SAN DIEGO -- Chelsea King's parents were busy in San Diego this week preparing for hearings involving Chelsea's Law, a bill passed in honor of their murdered daughter, and to interview local students for college scholarships.
On Friday, Assemblyman Nathan Fletcher joined Brent and Kelly King to announce a plan to make sure Chelsea's Law is being implemented as it was conceived. The bill passed by voters last year has three legislative hearings scheduled for the next few months.
One hearing will be to determine how the new Sex Offender Management Board and Department of Corrections are doing in creating risk management models and treatment standards and to find out if deadlines are being met or if obstacles are being encountered.
The second hearing will be on the results of an audit of the Department of Mental Health's Sex Offender Commitment Program, which determines if inmates due for release can be held longer as sexually violent predators.
The third will be to find out if the Department of Corrections and Rehabilitation is implementing reforms to its GPS monitoring program, which was found to be deficient after Chelsea died.
"We remain focused on making sure the Department of Corrections does what it's supposed to do," said Fletcher. "New laws and procedures only work if they are fully implemented and utilized. We are committed to remaining vigilant and ensuring that errors of the past don't happen again."
Chelsea King was jogging along a trail above Rancho Bernardo Community Park on Feb. 25, 2010, when she was grabbed by convicted sex offender John Albert Gardner III, rape, and killed. Her body was found on the shore of Lake Hodges several days later at the end of an intensive search by law enforcement and volunteers.
Gardner later admitted that he killed both Chelsea and 14-year-old Escondido High School freshman Amber Dubois. He was sentenced to life in prison without parole.
"The worst thing that Kelly and I could imagine, outside of what we've been through, is having another family go through what we went through, because we didn't' implement the law," said Brent King.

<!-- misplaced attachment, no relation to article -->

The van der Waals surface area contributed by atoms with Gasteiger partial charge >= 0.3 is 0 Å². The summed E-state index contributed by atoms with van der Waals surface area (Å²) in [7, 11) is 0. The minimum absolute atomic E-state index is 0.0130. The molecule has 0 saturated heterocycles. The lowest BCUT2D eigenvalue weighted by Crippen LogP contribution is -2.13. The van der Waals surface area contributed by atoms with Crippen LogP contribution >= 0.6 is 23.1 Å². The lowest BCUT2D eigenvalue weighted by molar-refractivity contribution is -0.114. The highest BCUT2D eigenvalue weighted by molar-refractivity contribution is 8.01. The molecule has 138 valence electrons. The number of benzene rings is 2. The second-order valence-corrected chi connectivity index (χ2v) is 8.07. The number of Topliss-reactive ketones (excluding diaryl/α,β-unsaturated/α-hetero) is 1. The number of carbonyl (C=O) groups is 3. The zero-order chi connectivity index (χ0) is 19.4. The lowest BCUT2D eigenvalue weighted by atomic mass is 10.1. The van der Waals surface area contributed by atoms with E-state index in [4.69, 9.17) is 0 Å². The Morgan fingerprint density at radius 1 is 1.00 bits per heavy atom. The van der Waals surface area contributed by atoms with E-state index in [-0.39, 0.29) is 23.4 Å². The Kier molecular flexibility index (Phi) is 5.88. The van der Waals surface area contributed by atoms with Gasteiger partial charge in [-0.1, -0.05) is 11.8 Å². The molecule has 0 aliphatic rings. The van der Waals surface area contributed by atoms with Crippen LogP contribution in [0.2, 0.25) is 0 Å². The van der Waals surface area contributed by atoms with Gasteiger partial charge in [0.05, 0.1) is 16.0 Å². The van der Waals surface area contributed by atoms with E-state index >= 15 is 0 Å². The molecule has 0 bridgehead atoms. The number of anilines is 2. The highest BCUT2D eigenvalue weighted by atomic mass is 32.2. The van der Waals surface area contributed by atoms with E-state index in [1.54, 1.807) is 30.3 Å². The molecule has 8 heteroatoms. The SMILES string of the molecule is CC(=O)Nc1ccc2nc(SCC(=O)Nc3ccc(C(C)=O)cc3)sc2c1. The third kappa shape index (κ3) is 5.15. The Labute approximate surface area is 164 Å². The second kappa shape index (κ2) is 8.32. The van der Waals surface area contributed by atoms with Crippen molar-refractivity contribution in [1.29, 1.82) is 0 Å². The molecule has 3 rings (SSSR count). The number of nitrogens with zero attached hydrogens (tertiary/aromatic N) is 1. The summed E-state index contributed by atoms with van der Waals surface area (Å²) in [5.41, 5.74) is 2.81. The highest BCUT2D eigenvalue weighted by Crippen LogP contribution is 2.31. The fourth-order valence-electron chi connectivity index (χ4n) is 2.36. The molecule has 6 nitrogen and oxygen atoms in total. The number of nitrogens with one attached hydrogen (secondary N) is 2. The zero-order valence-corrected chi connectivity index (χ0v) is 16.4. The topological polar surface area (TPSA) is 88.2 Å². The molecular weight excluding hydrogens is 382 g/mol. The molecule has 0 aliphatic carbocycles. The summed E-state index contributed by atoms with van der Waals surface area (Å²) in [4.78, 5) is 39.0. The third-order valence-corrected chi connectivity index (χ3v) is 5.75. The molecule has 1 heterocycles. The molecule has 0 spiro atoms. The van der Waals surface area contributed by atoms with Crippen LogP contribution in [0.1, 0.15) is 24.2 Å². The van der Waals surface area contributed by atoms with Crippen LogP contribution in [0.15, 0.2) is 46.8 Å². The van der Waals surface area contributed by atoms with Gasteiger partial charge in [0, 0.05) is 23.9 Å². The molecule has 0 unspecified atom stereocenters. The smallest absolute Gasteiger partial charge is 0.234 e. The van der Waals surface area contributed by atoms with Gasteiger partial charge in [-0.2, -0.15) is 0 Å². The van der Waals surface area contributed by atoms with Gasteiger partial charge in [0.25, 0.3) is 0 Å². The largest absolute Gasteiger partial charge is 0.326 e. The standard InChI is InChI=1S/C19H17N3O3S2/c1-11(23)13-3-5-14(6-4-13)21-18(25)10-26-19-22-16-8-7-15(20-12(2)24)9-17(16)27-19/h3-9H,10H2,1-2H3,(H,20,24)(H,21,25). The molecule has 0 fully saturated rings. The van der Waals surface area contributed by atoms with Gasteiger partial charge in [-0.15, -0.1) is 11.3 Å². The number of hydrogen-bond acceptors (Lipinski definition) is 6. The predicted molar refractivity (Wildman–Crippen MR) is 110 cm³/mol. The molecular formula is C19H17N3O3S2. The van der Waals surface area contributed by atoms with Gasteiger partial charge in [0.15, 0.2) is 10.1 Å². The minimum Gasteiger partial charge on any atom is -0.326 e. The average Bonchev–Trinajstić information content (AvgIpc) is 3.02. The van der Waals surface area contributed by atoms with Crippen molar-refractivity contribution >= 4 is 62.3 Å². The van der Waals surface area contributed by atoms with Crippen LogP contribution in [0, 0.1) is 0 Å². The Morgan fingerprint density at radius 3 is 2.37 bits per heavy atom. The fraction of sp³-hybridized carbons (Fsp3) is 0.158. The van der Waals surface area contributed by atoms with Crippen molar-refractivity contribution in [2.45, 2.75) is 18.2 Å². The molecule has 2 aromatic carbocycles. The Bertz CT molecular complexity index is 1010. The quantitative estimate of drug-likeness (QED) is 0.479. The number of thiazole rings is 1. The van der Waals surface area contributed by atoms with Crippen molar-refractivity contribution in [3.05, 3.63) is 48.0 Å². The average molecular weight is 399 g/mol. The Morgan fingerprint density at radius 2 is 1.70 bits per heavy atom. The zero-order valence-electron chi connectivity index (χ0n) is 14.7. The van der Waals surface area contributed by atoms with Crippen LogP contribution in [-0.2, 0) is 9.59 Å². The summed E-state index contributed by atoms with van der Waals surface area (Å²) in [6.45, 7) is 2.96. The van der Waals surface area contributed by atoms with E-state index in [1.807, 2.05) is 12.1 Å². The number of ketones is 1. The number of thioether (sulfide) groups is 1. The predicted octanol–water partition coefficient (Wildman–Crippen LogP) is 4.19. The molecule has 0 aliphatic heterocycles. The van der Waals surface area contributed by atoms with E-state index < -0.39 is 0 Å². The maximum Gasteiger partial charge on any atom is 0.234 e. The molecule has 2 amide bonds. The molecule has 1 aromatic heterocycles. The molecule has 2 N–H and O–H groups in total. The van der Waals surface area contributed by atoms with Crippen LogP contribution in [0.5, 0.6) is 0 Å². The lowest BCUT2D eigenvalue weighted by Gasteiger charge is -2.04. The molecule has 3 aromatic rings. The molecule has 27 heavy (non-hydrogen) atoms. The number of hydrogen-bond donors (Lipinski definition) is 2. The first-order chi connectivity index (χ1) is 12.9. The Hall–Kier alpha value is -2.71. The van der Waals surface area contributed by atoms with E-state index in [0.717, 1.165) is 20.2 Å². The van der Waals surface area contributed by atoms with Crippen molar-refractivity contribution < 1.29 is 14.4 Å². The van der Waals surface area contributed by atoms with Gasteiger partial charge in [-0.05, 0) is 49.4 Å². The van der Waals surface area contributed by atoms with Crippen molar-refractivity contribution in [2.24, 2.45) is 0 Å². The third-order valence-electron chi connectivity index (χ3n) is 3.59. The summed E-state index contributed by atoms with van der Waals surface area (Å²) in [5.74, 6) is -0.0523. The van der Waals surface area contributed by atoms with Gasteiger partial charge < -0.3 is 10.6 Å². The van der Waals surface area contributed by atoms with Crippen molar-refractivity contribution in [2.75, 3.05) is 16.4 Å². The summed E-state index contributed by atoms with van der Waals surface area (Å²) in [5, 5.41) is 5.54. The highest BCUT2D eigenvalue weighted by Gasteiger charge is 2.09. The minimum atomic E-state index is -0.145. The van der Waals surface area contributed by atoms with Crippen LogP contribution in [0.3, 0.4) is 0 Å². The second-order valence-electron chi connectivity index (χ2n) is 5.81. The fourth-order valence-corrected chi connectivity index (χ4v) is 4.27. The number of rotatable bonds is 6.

The Kings, who are working to pass Chelsea's Law in other states, plan to attend at least one of the hearings, according to Fletcher.
Meanwhile, the Kings were also in San Diego interviewing the finalists for their first scholarship program. Chelsea was just weeks away from heading to college, but her parents hope to give other local kids the chance their daughter never had.
"We're incredibly excited about that," said Brent King.
About 300 students from all across the county applied for the aptly named "Sunflower" scholarships. Sunflowers were Chelsea King's favorite flower. One student will receive a $10,000 scholarship, while nine other students will receive $2,000.
Brent and Kelly said they've read every application.
"Each child is so unique and wonderful in their own way," said Kelly King.
Chelsea's Light Foundation has certainly grown since its founding. Chelsea's Run was a big success, exceeding the amount of participants. The foundation is also looking into creating peer counseling programs at local high schools that can't afford it.
Winners of scholarships will be notified in the coming weeks.
Hearings to determine whether Chelsea's Law is working
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